Real Estate Litigation In Charleston County SC

Your real estate is a key component of your long-term wealth. Navigating real estate related legal disputes to protect the value of your investment requires a knowledgeable legal team. When you buy residential property in South Carolina, you have a right to rely on certain information that is disclosed by the seller. From property disclosure disputes to disputed easement issues, timber theft issues, or stormwater flooding disputes, our team will thoroughly investigate your matter and advocate for you, whether that involves assisting you to reach a mediated resolution that safeguards your rights and interests, or litigating to protect your rights in court.
Here are some of the areas of real estate litigation matters we can help you with:
Contact Us Today

Property Disclosure Disputes:

A property disclosure dispute can arise when a residential seller (or the seller’s agent) has not disclosed all material information known about the property to a potential buyer. This can involve the existence of roof or window leaks, wood destroying insects, flooding, special assessments, structural issues, or wood rot, to name a few. We have experience in enforcing our clients’ rights pursuant to the South Carolina Residential Property Condition Disclosure Act, and we are committed to helping our clients get the best possible outcome. When you work with us, we will carefully investigate the claims made and build a strong case to advocate for your best interests throughout the process. Whether you’re seeking compensation, or to simply have the seller follow through on its contractual responsibilities arising from a Repair Addendum, we are here to help.

Specific Performance and Partition Actions:

If a seller has refused to close on your real estate contract without valid, legal justification, you may be able to petition the courts to enforce the provisions of your real estate agreement to obtain the specific property that you contracted for. This is called specific performance. This is a very time-sensitive remedy and cannot be achieved once another buyer purchases the property, so you must contact a knowledgeable attorney quickly if you feel that your seller has wrongfully refused to go to closing. Additionally, sometimes one ends up co-owning property with one or more co-owners who may not want to sell the property. A partition action allows one to apply for a court order to sell the property so that the co-owners can receive the value of their property interests.


An easement is simply the right to use someone else’s real property for a specific purpose. Easements are typically granted for limited purposes, such as using a driveway or gaining access to water or other utilities. However, there are other easements that are either express or implied, such as easements by necessity, easements created by contract or deed, or easements that are gained over time by continued and uninterrupted use for a period of years. Disputes often arise when there’s disagreement over the use or extent of easements. These conflicts can involve issues of overuse, obstruction, attempts to move or redefine the boundaries of the easement, or misunderstanding of easement terms. Resolving such disputes requires careful legal analysis and knowledgeable representation.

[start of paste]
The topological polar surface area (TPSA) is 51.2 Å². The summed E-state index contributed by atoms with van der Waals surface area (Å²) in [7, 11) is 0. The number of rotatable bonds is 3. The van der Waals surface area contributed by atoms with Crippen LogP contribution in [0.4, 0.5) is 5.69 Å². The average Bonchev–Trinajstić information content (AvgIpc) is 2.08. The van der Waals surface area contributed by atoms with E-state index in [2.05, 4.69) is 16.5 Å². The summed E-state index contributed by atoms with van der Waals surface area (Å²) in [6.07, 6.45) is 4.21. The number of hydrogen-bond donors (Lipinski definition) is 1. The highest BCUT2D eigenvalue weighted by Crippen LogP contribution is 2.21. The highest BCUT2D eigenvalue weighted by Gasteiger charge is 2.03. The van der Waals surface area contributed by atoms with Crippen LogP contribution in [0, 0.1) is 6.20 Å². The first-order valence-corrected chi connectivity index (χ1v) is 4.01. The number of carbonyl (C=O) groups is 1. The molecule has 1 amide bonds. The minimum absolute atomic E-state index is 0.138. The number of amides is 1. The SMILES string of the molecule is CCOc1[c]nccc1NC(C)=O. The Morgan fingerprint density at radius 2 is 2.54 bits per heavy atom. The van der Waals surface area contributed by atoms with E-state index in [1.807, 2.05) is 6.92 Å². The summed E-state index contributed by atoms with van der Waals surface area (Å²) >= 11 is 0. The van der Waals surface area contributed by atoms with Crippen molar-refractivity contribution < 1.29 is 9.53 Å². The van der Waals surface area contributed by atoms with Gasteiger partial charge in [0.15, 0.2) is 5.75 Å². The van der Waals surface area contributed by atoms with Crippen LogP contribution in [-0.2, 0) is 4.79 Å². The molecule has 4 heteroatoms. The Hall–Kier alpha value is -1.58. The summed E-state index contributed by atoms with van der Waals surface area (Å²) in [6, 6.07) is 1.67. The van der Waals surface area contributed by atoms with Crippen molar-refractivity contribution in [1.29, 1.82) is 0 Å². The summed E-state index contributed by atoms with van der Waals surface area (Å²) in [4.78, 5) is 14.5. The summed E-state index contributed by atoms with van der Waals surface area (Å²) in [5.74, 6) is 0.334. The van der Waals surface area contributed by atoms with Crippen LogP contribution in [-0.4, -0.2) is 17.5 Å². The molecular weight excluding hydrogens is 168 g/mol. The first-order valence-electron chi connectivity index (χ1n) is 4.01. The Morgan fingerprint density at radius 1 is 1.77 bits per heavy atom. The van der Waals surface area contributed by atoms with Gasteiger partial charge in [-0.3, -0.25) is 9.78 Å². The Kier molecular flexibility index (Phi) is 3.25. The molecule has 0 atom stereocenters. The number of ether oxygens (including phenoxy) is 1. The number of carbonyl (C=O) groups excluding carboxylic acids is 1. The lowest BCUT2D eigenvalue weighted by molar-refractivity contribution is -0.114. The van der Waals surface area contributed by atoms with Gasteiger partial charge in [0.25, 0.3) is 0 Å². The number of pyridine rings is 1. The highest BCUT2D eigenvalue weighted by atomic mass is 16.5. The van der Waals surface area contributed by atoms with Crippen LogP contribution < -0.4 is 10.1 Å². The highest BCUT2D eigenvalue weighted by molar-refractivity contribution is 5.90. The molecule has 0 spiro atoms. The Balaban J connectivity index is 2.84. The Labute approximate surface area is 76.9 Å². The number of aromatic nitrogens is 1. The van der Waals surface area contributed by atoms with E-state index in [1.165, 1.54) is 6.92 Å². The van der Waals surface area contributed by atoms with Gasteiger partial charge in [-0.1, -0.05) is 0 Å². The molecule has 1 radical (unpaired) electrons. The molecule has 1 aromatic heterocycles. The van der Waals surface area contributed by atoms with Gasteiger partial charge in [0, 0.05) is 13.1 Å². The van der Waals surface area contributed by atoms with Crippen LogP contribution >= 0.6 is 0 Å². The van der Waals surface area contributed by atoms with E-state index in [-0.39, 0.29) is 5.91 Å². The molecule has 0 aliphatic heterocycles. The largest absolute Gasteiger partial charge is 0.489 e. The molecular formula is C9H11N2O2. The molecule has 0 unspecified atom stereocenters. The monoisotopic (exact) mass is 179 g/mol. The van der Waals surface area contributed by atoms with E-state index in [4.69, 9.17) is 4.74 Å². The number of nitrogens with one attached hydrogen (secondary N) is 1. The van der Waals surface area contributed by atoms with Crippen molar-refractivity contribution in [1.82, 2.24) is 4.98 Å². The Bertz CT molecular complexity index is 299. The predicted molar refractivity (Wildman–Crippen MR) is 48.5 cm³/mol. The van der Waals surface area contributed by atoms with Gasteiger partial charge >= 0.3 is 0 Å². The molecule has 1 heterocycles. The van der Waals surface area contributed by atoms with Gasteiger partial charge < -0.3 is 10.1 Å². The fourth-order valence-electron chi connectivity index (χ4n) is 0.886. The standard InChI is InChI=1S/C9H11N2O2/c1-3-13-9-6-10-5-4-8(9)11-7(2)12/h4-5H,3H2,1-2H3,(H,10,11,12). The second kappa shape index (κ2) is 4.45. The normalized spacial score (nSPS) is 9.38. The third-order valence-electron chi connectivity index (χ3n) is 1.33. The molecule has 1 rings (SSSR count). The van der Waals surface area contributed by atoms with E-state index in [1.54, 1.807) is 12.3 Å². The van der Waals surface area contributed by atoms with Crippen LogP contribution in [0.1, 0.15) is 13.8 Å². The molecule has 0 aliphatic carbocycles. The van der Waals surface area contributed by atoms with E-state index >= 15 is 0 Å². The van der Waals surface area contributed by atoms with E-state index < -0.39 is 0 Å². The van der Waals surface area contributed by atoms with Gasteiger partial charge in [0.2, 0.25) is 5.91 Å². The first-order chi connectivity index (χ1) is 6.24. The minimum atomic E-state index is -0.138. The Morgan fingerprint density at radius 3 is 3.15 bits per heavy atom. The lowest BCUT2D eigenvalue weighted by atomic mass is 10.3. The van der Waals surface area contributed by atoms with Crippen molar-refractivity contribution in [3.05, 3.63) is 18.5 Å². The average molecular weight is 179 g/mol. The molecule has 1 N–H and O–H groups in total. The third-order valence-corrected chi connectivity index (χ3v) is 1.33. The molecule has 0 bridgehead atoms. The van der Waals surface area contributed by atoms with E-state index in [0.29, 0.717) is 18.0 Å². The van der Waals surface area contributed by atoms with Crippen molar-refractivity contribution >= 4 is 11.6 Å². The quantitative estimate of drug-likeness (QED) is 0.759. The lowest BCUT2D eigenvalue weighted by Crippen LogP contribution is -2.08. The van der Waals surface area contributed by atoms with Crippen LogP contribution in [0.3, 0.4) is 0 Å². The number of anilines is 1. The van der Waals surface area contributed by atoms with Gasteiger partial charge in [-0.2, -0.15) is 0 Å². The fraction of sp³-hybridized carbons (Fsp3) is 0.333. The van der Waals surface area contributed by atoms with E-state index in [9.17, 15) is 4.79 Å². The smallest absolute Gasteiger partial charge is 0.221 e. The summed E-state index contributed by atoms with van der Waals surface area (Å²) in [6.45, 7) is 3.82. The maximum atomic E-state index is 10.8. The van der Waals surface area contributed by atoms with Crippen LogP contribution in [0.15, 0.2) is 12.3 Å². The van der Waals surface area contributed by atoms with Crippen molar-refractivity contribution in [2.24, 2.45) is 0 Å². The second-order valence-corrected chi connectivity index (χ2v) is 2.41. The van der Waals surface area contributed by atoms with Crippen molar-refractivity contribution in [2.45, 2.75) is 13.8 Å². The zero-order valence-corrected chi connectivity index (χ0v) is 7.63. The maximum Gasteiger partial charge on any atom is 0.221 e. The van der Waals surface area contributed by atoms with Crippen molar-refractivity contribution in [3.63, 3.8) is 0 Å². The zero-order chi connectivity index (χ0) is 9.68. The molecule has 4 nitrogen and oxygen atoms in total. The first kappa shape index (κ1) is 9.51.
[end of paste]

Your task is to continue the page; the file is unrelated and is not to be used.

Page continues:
Timber Theft:

Timber theft disputes arise when an adjacent landowner and its logging company trespasses on another owner’s land to illegally harvest trees. This can cause serious damage to your land, particularly if it was never your intention to sell your trees and the trespass has destroyed your buffer and impacted your enjoyment of your land. Often, the company that wrongfully cut your trees will offer you a very small check to compensate you for your loss. If someone has trespassed upon your land and cut down your trees, you may be entitled to civil damages that greatly exceed the “pulp value” of your trees.

Stormwater Disputes:

When a landowner changes the natural topography or landscaping of their land, it often results in an alteration of the natural flow of surface water – and flood the adjacent property as a result. Construction, such as a new parking lot, or simple mismanagement of stormwater can contribute to unwanted runoff from one property to another and can be both a nuisance and a financial hardship for the adjacent landowner. For disputes involving drainage and storm water runoff, it is crucial that you discuss your problem with an attorney that can assist you in determining whether the water that is flooding your property is legally actionable or not. This assessment is clearer under South Carolina water law when the adjacent landowner is artificially concentrating and discharging the water onto your property with a system of pipes. However, it can be more difficult to establish if the adjacent landowner merely builds up his land and the result is the occasional flooding of your property. The attorneys at KMB can help you assess your situation and advocate for a solution.

Put our experience in Real Estate Law to work for you today.